Spending through the government’s Digital Marketplace, home of the G-Cloud and Digital Services frameworks, has broken the £1bn sales barrier, officials confirmed last week.

Launched in November 2014, the platform, which helps public sector organisations source IT services, boasts over 2,400 suppliers, 90 per cent of which are small and medium-sized enterprises.

Minister for the Cabinet Office, Matt Hancock and the government’s Chief Technology Officer, Liam Maxwell made the announcement at the government’s annual digital conference, Sprint. Speaking at the event, the pair confirmed the milestone, adding that over 50 per cent of business (roughly £521m worth of deals), had gone to SMEs.

The Cabinet Office had set a target of 25 per cent of Government spending to go to small and medium-sized firms by 2015.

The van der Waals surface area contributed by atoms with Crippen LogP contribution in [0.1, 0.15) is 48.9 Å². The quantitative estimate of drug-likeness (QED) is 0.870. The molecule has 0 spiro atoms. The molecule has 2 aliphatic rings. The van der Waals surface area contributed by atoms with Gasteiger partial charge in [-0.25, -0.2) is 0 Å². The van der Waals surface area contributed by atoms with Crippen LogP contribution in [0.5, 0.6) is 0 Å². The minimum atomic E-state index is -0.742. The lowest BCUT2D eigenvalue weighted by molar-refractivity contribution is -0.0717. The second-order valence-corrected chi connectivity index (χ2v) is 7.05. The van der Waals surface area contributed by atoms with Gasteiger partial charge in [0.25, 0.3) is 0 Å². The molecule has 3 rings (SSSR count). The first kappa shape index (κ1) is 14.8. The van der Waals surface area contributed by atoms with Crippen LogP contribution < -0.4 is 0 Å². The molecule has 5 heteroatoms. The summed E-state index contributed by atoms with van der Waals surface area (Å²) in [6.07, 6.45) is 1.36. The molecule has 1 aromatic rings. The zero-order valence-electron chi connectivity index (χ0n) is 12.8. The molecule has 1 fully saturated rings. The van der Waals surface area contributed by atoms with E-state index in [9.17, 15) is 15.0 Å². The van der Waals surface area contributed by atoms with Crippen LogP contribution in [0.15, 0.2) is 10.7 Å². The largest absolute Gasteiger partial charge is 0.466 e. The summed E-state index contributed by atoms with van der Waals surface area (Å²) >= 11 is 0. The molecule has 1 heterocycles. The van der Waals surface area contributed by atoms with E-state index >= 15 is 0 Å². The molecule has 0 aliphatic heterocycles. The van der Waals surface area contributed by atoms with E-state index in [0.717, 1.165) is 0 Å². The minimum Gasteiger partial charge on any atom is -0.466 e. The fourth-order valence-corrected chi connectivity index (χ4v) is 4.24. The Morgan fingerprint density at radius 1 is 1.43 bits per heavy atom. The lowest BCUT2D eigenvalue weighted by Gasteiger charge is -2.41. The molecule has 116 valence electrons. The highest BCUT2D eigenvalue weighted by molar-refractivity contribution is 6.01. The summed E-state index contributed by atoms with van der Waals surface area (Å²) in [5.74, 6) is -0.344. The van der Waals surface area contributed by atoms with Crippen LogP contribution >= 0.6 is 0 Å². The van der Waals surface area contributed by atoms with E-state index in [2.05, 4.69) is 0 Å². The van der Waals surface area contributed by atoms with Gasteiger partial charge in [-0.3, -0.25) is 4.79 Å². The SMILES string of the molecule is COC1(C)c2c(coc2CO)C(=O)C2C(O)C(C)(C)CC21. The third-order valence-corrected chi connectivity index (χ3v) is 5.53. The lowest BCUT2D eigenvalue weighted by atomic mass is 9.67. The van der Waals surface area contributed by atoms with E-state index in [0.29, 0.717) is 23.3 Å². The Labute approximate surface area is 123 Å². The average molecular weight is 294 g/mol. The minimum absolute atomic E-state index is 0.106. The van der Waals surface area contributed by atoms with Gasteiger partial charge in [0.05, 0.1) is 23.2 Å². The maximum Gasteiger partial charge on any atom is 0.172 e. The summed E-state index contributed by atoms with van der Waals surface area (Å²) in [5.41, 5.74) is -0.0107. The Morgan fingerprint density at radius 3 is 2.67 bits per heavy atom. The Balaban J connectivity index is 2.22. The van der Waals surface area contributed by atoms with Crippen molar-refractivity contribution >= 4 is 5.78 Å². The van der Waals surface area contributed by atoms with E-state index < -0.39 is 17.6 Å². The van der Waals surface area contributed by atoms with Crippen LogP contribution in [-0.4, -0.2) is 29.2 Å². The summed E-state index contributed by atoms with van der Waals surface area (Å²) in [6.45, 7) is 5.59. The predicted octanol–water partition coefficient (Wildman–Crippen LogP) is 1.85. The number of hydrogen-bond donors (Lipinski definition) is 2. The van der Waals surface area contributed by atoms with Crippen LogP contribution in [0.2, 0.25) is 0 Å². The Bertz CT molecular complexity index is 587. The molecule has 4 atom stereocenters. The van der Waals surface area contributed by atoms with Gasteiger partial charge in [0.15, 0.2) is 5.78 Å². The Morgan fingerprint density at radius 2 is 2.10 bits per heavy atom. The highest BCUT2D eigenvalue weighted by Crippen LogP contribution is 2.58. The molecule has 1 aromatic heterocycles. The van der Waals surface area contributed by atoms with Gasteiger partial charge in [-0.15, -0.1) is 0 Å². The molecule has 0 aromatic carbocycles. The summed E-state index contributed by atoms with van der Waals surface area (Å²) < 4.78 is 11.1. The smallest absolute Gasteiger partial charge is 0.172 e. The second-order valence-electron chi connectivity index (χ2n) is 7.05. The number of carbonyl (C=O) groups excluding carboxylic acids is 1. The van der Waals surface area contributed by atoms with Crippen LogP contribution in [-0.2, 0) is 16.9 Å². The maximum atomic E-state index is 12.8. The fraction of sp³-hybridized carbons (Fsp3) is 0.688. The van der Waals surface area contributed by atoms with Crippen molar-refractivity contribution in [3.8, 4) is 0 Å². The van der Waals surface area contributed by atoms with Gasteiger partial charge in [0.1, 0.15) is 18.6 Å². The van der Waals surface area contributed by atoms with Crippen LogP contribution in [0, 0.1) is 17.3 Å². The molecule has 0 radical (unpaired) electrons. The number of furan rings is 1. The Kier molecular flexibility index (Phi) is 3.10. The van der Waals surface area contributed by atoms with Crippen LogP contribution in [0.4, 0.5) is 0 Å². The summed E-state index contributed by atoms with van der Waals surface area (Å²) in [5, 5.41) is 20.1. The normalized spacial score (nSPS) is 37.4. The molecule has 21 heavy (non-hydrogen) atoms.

Officials at the conference also announced that further upgrades will be made to the platform, including scaling to provide more services for all.

Figures released at the conference continue to highlight G-Cloud’s dominance. According to data issued in December, £903m has been spent through through G-Cloud, whilst the Digital Services framework stands at just £37m. The Digital Services framework is set to be scrapped imminently in favour of the new Digital Outcomes and Specialists framework.

Local government spending through G-Cloud rose by 2.8% during December after a significant drop in November.

Official figures on sales made through the Digital Marketplace, show that purchases in the local authority category, which includes councils, housing associations and other local public bodies, rose from £1.45m to £1.49m over the course of the month.

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